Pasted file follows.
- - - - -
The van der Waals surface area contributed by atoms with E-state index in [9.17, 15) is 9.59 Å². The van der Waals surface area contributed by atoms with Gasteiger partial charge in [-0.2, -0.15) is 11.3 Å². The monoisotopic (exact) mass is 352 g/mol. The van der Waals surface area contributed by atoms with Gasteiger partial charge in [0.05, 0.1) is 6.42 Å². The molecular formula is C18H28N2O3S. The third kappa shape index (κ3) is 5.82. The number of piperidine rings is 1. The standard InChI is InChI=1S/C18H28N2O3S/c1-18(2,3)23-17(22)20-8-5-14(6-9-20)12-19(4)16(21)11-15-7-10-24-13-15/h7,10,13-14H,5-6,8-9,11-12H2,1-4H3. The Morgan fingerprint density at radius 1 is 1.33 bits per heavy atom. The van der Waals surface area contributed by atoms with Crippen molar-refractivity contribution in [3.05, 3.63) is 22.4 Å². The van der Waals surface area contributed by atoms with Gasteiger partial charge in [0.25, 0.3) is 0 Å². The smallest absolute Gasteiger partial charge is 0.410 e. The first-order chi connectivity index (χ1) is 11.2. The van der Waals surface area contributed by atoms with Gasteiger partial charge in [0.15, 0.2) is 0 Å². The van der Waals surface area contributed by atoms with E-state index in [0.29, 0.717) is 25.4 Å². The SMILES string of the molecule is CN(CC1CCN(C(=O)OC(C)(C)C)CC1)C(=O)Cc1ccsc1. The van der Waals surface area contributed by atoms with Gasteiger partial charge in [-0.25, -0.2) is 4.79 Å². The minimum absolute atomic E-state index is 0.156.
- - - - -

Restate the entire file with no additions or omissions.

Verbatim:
The van der Waals surface area contributed by atoms with E-state index in [9.17, 15) is 9.59 Å². The van der Waals surface area contributed by atoms with Gasteiger partial charge in [-0.2, -0.15) is 11.3 Å². The monoisotopic (exact) mass is 352 g/mol. The van der Waals surface area contributed by atoms with Gasteiger partial charge in [0.05, 0.1) is 6.42 Å². The molecular formula is C18H28N2O3S. The third kappa shape index (κ3) is 5.82. The number of piperidine rings is 1. The standard InChI is InChI=1S/C18H28N2O3S/c1-18(2,3)23-17(22)20-8-5-14(6-9-20)12-19(4)16(21)11-15-7-10-24-13-15/h7,10,13-14H,5-6,8-9,11-12H2,1-4H3. The Morgan fingerprint density at radius 1 is 1.33 bits per heavy atom. The van der Waals surface area contributed by atoms with Crippen molar-refractivity contribution in [3.05, 3.63) is 22.4 Å². The van der Waals surface area contributed by atoms with Gasteiger partial charge in [0.25, 0.3) is 0 Å². The smallest absolute Gasteiger partial charge is 0.410 e. The first-order chi connectivity index (χ1) is 11.2. The van der Waals surface area contributed by atoms with Gasteiger partial charge in [0.15, 0.2) is 0 Å². The van der Waals surface area contributed by atoms with E-state index in [0.29, 0.717) is 25.4 Å². The SMILES string of the molecule is CN(CC1CCN(C(=O)OC(C)(C)C)CC1)C(=O)Cc1ccsc1. The van der Waals surface area contributed by atoms with Gasteiger partial charge in [-0.25, -0.2) is 4.79 Å². The minimum absolute atomic E-state index is 0.156.